Each copper wire was about 1.8 centimeters in length. This was half the wavelength of the 8 GHz transmission signal beamed from Earth, effectively turning each filament into what is known as a dipole antenna. The antennas would boost long-range radio broadcasts without depending on the fickle ionosphere.

 

Today it’s hard to imagine a time where filling space with millions of tiny metal projectiles was considered a good idea. But West Ford was spawned before men had set foot in space, when generals were in charge of NASA’s rockets, and most satellites and spacecraft hadn’t flown beyond the drafting table. The agency operated under a “Big Sky Theory.” Surely space is so big that the risks of anything crashing into a stray bit of space junk were miniscule compared to the threat of communism.

 

The project was renamed West Ford, for the neighboring town of Westford, Massachusetts. It wasn’t the first, or even the strangest plan to build a global radio reflector. In 1945, science fiction author Arthur C. Clarke suggested that Germany’s V2 rocket arsenal could be repurposed to deploy an array of antennas into geostationary orbit around the Earth. So prescient was Clarke’s vision, today’s communications satellites, residing at these fixed points above the planet, are said to reside in “Clarke Orbit”.

 

Meanwhile, American scientists had been attempting to use our own moon as a communications relay, a feat that would finally be accomplished with 1946’s Project Diana. An even more audacious scheme was hatched in the early 1960s from a shiny Mylar egg known as Project Echo, which utilized a pair of microwave reflectors in the form of space-borne metallic balloons.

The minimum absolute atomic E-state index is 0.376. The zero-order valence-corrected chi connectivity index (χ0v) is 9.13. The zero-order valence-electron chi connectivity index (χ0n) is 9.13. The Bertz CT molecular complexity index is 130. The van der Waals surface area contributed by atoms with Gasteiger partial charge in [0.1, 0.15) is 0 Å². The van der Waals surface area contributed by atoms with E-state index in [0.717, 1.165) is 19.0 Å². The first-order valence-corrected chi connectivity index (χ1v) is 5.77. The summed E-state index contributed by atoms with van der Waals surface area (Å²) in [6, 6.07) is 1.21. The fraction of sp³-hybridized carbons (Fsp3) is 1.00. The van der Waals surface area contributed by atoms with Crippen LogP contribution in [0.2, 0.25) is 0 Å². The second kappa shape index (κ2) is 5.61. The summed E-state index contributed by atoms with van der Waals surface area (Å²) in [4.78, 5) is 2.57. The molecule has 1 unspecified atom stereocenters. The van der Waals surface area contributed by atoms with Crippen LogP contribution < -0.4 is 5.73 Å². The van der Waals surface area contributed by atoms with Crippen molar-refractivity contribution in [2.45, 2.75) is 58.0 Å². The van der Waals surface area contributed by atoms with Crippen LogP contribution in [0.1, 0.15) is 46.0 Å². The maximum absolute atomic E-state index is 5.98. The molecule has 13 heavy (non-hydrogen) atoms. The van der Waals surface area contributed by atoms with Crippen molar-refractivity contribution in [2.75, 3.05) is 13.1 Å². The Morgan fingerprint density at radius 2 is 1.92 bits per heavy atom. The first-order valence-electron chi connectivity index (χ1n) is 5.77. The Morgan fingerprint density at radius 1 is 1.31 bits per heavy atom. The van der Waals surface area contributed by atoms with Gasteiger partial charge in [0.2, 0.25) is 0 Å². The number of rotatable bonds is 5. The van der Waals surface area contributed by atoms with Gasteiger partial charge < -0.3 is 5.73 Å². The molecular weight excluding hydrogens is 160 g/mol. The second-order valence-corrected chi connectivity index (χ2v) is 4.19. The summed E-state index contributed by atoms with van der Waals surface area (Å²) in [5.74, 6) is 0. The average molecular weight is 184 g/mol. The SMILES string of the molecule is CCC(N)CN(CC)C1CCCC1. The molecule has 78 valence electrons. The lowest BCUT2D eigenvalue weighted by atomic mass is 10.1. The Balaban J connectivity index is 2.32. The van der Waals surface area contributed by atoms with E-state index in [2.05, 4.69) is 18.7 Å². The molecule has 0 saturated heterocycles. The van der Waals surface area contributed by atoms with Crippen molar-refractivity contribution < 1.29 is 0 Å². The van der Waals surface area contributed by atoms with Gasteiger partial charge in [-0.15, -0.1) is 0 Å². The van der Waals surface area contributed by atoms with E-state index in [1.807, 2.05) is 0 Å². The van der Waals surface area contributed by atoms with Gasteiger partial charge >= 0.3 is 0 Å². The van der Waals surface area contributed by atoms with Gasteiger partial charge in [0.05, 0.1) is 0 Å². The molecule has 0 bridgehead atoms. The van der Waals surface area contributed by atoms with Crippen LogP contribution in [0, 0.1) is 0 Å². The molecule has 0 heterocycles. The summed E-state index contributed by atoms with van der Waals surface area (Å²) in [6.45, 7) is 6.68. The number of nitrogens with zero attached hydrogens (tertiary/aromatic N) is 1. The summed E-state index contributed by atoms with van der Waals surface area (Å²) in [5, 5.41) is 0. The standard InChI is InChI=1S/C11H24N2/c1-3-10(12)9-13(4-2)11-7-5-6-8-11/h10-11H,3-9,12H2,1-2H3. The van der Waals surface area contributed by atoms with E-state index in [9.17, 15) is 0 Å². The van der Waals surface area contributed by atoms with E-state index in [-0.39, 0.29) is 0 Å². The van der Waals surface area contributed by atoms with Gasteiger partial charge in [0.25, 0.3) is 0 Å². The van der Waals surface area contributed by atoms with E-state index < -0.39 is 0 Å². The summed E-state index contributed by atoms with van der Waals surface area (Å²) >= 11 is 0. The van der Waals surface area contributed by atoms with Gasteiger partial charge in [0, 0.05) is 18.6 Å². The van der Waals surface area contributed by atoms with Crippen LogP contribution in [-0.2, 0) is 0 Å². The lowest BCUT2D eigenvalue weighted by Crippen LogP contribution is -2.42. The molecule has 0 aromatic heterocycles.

As Project West Ford progressed through development, radio astronomers raised alarm at the ill effects this cloud of metal could have on their ability to survey the stars. Concerns were beginning to arise about the problem of space junk. But beneath these worries was an undercurrent of frustration that a space mission under the banner of national security was not subject to the same transparency as public efforts.

 

The Space Science Board of the National Academy of Sciences convened a series of classified discussions to address astronomers’ worries, and President Kennedy attempted a compromise in 1961. The White House ensured that West Ford’s needles would be placed in a low orbit, the wires would likely re-enter Earth’s atmosphere within two years, and no further tests would be conducted until the results of the first were fully evaluated. This partially appeased the international astronomy community, but still, no one could guarantee precisely what would happen to twenty kilograms of copper wire dispersed into orbit.

 

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Via Chuck Sherwood, Senior Associate, TeleDimensions, Inc
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Features - A band of Korea brothers bids farewell in a Cold War zone @ Thu Apr 11 2013

Features -  A band of Korea brothers bids farewell in a Cold War zone @ Thu Apr 11 2013 | Cold War | Scoop.it
SEOUL, April 11 — The hidden human face of North Korea’s decision to shutter an industrial park it ran with Seoul is its 53,000-strong workforce. At the Kaesong industrial zone, North Korean…